Photo by Javier Allegue Barros on Unsplash

It’s been an interesting 2 ½ years for HR professionals learning how to adjust, be flexible, change thought processes, update policies, and more through a world-wide pandemic. Now that organizations are implementing a return to office environment, we’re seeing a focus on employee engagement. How do HR teams adjust?  And what direction should HR take moving forward? We invited Nick Jesteadt, Senior Director of People Analytics at TIBCO to join one of our podcast episodes to answer those questions and more. Let’s first start with finding out more about TIBCO.

What Is TIBCO?

TIBCO Software Inc. was founded in 1997. TIBCO’s revolutionary software allowed communication within the financial markets to occur in real-time and without human intervention. Over the years, TIBCO has evolved, which has allowed their company to stay up-to-date on the latest technological advancements in their field and increase both revenue and assets. In 2014, Vista Equity Partners acquired TIBCO and aided in business ventures. Since the acquisition, TIBCO has continued to flourish, purchasing and incorporating numerous technology platforms and companies, as well as doubling down on philanthropic efforts.

The TIBCO Executive Leadership team comprises a respected roster of TIBCO veterans and accomplished industry professionals who direct the company’s global vision and strategic decisions. They lead by example, putting people first—which translates into an energetic culture and success through dedication. 

Who Is Nick Jesteadt?

I had a great time chatting with Nick Jesteadt on our podcast. Here’s a little bit of information about Nick’s background and present role.

I asked Nick how he ended up in the wonderful world of HR. His background was in mathematics, economics, and computer science. He didn’t start his career thinking he would be in human resources. But he had a phenomenal mentor at the time when HR analytics and data science were in their infancy. His mentor reached out to him and asked if he’d like to do data science for HR, and he took the plunge. That’s how he got started in HR and has never looked back.

Nick’s current role is Senior Director of People Analytics. Nick is driven and passionate about the use of data science to unlock the strategic potential of HR. He strives toward deciphering and interpreting hidden trends to guide data-driven decision making in fast paced, growing companies.

The data behind an organization’s hiring, engagement, career development, compensation philosophy, and retention strategies is fascinating. Being able to weave that data together into an informed story is compelling and Nick is dedicated to uncovering obscure and latent insights through people analytics. Nick creates dashboards and consults with HR on making their insights actionable and maximizing the efficiency and value informing key, critical business decisions.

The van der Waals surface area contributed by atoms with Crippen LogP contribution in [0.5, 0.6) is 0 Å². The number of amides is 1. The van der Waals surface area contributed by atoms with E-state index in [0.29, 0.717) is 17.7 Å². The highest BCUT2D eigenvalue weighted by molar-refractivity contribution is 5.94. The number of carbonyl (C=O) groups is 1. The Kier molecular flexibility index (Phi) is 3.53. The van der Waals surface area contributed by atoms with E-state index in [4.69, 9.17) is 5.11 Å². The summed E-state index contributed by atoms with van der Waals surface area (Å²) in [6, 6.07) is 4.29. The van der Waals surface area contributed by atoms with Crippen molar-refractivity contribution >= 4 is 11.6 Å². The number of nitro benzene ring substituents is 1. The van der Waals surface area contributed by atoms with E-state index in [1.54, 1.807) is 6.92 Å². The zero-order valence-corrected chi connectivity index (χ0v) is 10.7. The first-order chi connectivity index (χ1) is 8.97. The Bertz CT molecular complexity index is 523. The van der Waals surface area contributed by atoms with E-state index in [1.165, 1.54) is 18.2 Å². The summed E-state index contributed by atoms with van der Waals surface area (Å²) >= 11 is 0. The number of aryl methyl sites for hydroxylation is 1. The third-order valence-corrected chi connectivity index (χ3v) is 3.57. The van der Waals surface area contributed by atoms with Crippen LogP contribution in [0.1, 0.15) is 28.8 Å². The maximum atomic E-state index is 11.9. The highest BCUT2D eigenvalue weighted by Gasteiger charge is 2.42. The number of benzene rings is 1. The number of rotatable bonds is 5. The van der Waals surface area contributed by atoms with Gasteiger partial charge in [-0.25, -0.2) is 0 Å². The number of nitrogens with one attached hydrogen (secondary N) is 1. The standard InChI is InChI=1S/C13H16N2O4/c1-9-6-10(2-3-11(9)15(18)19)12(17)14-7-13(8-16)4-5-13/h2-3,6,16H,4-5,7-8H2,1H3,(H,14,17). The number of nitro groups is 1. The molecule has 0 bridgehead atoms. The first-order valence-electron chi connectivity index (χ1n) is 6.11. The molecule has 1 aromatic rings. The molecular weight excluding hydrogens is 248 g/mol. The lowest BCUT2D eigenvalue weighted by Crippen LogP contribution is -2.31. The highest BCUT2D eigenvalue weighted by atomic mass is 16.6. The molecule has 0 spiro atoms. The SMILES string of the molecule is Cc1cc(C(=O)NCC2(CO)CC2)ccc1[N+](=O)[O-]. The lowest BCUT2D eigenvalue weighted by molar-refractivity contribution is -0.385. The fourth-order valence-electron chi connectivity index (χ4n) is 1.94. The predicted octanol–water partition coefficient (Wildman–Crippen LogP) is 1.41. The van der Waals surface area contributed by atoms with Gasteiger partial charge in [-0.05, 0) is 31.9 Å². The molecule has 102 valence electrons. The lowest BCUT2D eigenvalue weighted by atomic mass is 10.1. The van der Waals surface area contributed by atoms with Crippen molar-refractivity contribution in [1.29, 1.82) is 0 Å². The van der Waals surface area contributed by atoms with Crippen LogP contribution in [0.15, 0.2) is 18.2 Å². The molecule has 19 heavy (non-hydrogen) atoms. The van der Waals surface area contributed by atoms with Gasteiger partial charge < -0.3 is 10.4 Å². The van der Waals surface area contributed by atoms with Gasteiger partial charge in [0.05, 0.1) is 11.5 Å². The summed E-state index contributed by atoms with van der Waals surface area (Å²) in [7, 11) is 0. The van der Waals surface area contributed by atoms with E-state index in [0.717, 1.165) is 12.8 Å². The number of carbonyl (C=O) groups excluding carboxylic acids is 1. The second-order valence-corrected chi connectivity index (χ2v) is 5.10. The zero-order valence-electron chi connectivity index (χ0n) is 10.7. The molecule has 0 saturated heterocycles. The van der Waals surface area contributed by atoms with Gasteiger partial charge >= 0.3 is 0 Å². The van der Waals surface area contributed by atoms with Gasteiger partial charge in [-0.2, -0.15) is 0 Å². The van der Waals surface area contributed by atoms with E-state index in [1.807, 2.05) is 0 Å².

Now, let’s dig into the topic of the podcast…

What Direction Should HR Take Moving Forward?

Historical HR

Typically, HR has been known for supporting the business with a focus on textbook, anecdotal processes. In all honesty, HR’s reputation has been that the role is a bit dense or daft because they haven’t been plugged into the rest of the business. For example, Finance tends to be very successful as a team because of the integration of data and insights. Then activating those insights into actions and creating business plans.

Current HR

Today, there are two cultures of HR:

  1. Resting on what they know – philosophy
  2. Being transformative, innovative, and sometime provocative with data

Now HR should be data-driven, strategic, and speak with the same authority and vision of a CFO.

The Art & Science of HR

HR is both art and science. Art is the side of HR that provides the human, personal touch. This is where HR leads with empathy and communicates well with the workforce. Science is the side of HR that has automation that comes from systems and looks at data and analytics. How do you know what needs to remain as core competencies? 

It’s a balancing act that HR must take. You must become more data-driven while retaining the personal touch.

Key Takeaways:

  • If you’re ignoring data-influenced and data-activated HR, then you’re missing out on the ability to have meaningful conversations to show that HR is smarter and faster than ever before.
  • Start small. Data can be intimidating. You don’t need to have a transformative, AI influenced, machine learning, regression model that predicts your attrition!
  • Power through data comes from the ability to say here’s our attrition and show it on heat maps by different groups such as tenure, management, influence of DE&I, functional areas, regions, and so forth. Then pinpoint where there are problems and where the organization is strong.
  • If you’re not doing anything with data, then you’re just guessing and throwing darts in the dark.

Discover More

There’s much more we cover in the podcast, such as:

  • There’s a lot of talk about HR having more empathy than ever before. How do you go about doing that?
  • Remote work isn’t going away, so how does HR learn how to manage remote workforces better and support tactics with data?
  • How does empathy affect the corporate culture?
  • Should there be career paths laid out for HR professionals, or should it be a “choose your own adventure” experience?
  • What are key skills that HR professionals must have today?

Listen to the whole podcast here: What Direction HR Should Take Moving Forward

It’s a quick 19 minutes and is packed full of useful information that you can start putting into practice right away!